Let’s see how the sausage is made, shall we?
…The answer is: very, very wickedly. But I get ahead of myself.
Background: New York’s 21st district. After the dust, thunder, and occasional bare-knuckle brawl in an alley that was the 2010 NY redistricting died down, NY-23’s Rep. Bill Owens jumped into this new seat… and won in a bare squeaker against Matt Doheny. Rep. Owens subsequently decided to retire after this term, which is a major reason why the open seat is generally considered a tossup (well, that and the fact that it’s R+2). This year it’s Republican Elise Stefanik against Democrat Aaron Woolf, and there’s an interesting wrinkle there.
We start this story off with a most curious letter to the editor last Friday to the Watertown Daily Times, in which a fellow by the name of Michael Flynn (keep track of that name) demands to know Ms. Stefanik’s current dating history. …No, really.
“Does Elise Stefanik have a private relationship with anyone?”
As an independent political analyst, voter and supporter of Aaron Woolf, I made this observation in the comments section of the Watertown Daily Times’s website. Please note that I am not in any formal way affiliated with the Aaron Woolf campaign, and seek neither its approval or encouragement for anything I write. I am doing what I’ve done the last three congressional races as an observer and an independent political observer at that: just looking to evaluate events on a daily basis.
You’ll see in a moment why I quoted that second paragraph, and bolded that text. Anyway, seeing as the only proper answer to that is None of your goram business, Sparky (go ask Dr. Judith Steinberg how she felt about having to be dragged into her husband’s* Presidential campaign in 2004, whether she wanted to be, or not) the blow-back was immediate:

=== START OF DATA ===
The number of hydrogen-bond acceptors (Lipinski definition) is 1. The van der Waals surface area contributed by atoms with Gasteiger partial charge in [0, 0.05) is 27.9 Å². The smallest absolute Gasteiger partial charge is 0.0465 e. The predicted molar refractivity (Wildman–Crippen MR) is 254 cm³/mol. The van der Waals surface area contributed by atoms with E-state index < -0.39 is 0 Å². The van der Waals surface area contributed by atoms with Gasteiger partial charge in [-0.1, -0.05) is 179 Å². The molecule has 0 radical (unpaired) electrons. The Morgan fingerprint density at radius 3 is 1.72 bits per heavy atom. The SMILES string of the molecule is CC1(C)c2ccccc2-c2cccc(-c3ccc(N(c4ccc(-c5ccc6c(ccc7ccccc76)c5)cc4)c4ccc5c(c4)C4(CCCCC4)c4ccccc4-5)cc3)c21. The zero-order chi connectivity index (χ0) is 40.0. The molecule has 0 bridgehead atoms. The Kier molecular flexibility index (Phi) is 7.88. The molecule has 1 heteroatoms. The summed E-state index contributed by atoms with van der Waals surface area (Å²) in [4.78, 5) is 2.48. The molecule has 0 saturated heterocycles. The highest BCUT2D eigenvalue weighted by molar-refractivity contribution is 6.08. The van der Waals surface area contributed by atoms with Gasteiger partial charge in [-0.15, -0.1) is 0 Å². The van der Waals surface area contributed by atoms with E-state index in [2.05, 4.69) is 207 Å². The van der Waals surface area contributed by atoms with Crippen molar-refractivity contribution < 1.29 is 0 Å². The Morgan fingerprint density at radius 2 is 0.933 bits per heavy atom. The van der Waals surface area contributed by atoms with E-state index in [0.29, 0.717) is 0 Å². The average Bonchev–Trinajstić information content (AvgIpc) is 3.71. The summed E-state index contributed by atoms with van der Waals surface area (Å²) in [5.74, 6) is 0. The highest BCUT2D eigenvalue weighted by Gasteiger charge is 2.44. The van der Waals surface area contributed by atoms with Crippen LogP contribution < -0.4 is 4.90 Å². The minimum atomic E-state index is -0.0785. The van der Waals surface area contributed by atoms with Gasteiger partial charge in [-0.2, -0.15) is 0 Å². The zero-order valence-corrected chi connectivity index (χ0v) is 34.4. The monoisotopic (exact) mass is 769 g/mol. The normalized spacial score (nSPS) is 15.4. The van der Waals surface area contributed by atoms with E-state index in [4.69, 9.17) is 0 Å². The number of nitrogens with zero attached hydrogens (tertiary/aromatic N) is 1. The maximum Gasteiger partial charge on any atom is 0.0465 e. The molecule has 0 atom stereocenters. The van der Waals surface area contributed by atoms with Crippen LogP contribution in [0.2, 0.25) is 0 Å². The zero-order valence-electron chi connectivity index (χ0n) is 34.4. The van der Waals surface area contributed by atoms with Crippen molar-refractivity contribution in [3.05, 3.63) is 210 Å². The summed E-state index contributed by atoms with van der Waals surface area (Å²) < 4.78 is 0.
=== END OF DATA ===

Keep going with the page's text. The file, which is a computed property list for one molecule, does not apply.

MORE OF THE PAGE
And Michael Flynn did not like that. He did not like that at all. Which is why he’s now claiming, via the comments section of local (and locally important) New York blog Mayor Graham’s View, that the Woolf campaign encouraged him to write that letter. And possibly even encouraged him to seek the Woolf campaign’s approval, contra the aforementioned bolded part above.
Now, let us talk about how the sausage is made. Jeff Graham (the guy who runs Mayor Graham’s View) is completely correct when he notes that Letters to the Editor are rarely truly spontaneous representations of the popular mood; generally speaking, it’s a poor campaign that doesn’t encourage their supporters to write them**. What’s very interesting here is how heavy-handed the direction was. The Woolf campaign, if pressed, would no doubt piously declare that it never told its minion to specifically obsess over a Republican female candidate’s dating history: but it can’t particularly deny that it had a relationship with said minion in the first place. Or that said relationship was once deemed… useful enough to encourage, right up to the point where it was suddenly not.
If all of this sounds vaguely familiar, then you’re probably remembering the horrendously vicious exercise in cynicism that was the Democratic party’s exploitation of the antiwar movement, as personified by Cindy Sheehan. For those who don’t remember – which is to say, most of the country – Sheehan was a woman broken by tragedy – the loss of her son in the GWOT – and when the national Democratic party discovered her it decided to wind Sheehan up and send her walking towards George W Bush instead of, say, fixing her. And as soon as it became… sub-optimal… for Sheehan to have a relationship with the Democratic party, the Democratic party abandoned her.
And that’s really the issue here, isn’t it? Everybody in this thing of ours knows that there are fragile people out there that are potentially valuable in the short run, yet… problematic in the longer one. The ethical question that arises then is what do you do with those people? As in, do you use them, or do you keep them at arm’s-length for both their sake, and yours? Judging from their actions and reactions, it would appear that the Woolf campaign flubbed the answer.
And I do kind of find that sad. No, really: the amused glee with which I started this post has quite dissipated…
Moe Lane (crosspost)
PS: Elise Stefanik for NY-21.
*Howard Dean, in case you were wondering.
**Smart campaigns also find friendly bloggers and let them know about juicy stories. Really smart ones don’t try to write the stores for the bloggers.